Since its July 6 release, Pokémon Go has led to some scary incidents, including car accidents, a stampede in NYC’s Central Park and the discovery of a dead body. But the mobile app has also helped Ralphie Koppelman, a 6-year-old boy with autism, to interact with other children for the first time in his life.
In a July 12 Facebook post, New York City mom Lenore Koppelman detailed what happened the night she introduced her son to the interactive game. “After he caught his first Pokemon at the bakery, he was shrieking with excitement. MY AUTISTIC CHILD IS SOCIALIZING. Talking to people. Verbalizing. Participating in pragmatic speech. With total strangers. Looking up at them. Sometimes in the eye.”
Koppelman tells Us Weekly that Pokémon has helped the rising first-grader to break out of his rigid routine. “Ralphie normally wants to sit at home and draw at his drawing table. We usually have to force him to leave the house,” the professional face painter tells Us. “But once this game came along, he asks to go for walks now. And that’s exciting.”
And when Ralphie is chasing Pokémon, he blends in with all the other players. “He can flap his hands, make funny noises with his mouth, run around shrieking and laughing,” says Koppelman. “While normally kids tend to look at him with puzzled expressions, or even sometimes make fun of him, suddenly they are too busy looking down at their phones to notice Ralphie’s atypical behaviors.”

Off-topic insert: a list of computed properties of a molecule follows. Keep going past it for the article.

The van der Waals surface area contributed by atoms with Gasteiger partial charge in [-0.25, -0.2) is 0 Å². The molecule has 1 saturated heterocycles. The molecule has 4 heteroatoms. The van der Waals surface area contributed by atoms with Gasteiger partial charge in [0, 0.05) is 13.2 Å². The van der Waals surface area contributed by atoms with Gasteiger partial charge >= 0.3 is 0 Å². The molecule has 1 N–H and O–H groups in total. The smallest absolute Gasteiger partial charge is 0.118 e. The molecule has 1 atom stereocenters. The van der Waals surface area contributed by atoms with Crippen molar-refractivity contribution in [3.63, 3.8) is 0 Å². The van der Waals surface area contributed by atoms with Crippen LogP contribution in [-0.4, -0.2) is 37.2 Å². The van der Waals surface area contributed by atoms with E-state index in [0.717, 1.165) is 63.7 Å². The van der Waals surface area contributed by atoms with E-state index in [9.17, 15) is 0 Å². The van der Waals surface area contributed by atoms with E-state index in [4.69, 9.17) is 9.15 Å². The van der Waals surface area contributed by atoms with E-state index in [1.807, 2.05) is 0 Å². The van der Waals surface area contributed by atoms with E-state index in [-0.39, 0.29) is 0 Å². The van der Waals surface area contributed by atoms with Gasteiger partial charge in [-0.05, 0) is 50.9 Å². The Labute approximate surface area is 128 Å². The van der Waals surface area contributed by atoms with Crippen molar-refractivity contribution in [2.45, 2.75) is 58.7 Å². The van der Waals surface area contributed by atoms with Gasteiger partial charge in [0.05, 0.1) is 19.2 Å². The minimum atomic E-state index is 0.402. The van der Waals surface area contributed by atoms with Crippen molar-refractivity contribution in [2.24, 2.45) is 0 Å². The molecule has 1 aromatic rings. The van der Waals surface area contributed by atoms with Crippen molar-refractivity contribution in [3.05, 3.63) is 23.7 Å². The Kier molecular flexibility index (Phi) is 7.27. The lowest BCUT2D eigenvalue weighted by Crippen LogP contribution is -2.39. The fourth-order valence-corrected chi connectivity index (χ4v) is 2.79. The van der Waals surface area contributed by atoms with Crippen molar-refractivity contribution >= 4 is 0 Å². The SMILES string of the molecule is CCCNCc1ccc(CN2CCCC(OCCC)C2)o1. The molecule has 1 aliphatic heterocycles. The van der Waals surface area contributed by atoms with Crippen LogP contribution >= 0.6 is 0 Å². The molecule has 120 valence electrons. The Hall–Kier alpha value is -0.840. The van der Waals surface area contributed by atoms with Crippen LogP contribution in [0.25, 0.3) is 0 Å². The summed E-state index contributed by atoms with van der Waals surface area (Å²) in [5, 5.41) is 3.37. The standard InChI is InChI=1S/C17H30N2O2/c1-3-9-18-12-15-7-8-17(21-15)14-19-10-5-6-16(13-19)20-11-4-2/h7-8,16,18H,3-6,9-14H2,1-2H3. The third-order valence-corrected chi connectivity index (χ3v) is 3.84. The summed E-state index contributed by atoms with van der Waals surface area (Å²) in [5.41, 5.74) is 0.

Ralphie’s story — which was shared on the Love What Matters Facebook page — has since gone viral, with 19,000 likes and more than 6,000 shares.
“Many of the [comments] have been from parents of children on the spectrum with similar stories,” Koppelman tells Us. “And I even heard from three different people with agoraphobia who said that Pokémon Go is helping them get out of their homes for the first time in years!”
Ralphie’s artwork is featured on his blog, What the Kid Drew.